Managing Vim plugins and scripts

Cleaning Up Vundle

You can remove plugins from the system by deleting their subdirectories in ~/.vim/bundle, followed by their mention in .vimrc. This is one of the basic advantages of Pathogen and Vundle. Instead of hunting for all the files associated with a bundle, as with default Vim, you can just delete the subdirectory to be sure that all of a bundle's files have been removed.

However, Vundle also provides :BundleClean so that you can remove plugins that are not being used without leaving Vim. When the basic command is used, you are asked to confirm the removal of each unused plugin. However, when the command is modified to :BundleClean(!), unused plugins are removed without any input from you (Figure 5).

Figure 5: You can remove unused plugins by running :BundleClean.

Searching for Plugins

Run in its simplest form, :BundleSearch finds available plugins that match the search term that you enter. For example, if you enter

:BundleSearch vim

a new window opens, highlighting all instances of vim as part of the name for plugins. From the new window, you can use the arrow keys to select a bundle, then the command :i to install the bundle or :s to do a search among the results. If you install, you will still need to edit .vimrc if you want automatic updates or use :c to clean up the list and :R to reload it.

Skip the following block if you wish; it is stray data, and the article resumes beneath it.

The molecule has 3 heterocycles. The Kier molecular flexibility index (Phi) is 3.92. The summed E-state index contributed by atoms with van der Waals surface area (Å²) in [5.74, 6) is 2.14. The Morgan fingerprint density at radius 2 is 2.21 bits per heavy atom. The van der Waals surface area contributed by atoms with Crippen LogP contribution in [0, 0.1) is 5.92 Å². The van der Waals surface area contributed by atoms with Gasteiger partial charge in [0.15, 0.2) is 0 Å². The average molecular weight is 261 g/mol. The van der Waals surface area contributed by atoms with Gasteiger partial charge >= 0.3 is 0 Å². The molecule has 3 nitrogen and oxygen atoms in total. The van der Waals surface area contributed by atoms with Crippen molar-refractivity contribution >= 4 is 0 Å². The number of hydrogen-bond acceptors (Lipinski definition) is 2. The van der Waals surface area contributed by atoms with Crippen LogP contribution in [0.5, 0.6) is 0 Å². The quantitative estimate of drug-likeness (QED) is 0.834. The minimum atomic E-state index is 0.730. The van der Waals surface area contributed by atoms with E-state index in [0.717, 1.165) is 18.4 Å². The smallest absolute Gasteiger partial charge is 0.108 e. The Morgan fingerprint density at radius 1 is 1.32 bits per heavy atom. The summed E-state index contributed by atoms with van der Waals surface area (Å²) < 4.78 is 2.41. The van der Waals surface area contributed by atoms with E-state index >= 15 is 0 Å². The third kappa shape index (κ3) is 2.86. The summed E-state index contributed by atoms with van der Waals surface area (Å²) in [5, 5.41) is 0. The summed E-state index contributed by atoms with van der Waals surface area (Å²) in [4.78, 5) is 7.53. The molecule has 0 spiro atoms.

The :BundleSearch command requires Curl to run. If entered without a search term, it displays all available bundles (Figure 6).

Figure 6: Using :BundleSearch lets you find available plugins and install or remove them.

Deciding Whether to Use Vundle

Vundle is designed for regular users of Vim who are likely to have half a dozen or more plugins installed. If you rarely use Vim and have few plugins installed, you might not consider Vundle worth installing. Additionally, although automatic updates are convenient, to the security-conscious they do represent a vulnerability. Such users may prefer to stick with Pathogen, which rationalizes Vim's directory structure but does not provide automatic updates.

At the other extreme, some users find Vundle useful but think it doesn't go far enough. These users might consider Neobundle [6], a fork of Vundle that includes support for more than Git repositories, delayed plugin loading, and support for several plugins written by Neobundle's creator. However, if anything, Neobundle is too elaborate in its features. By contrast, Vundle, poised as it is between Pathogen and Neobundle, might be called a reasonable compromise between security and convenience.

The Author

Bruce Byfield is a computer journalist and a freelance writer and editor specializing in free and open source software. In addition to his writing projects, he also teaches live and e-learning courses. In his spare time, Bruce writes about Northwest coast art. You can read more of his work at http://brucebyfield.wordpress.com

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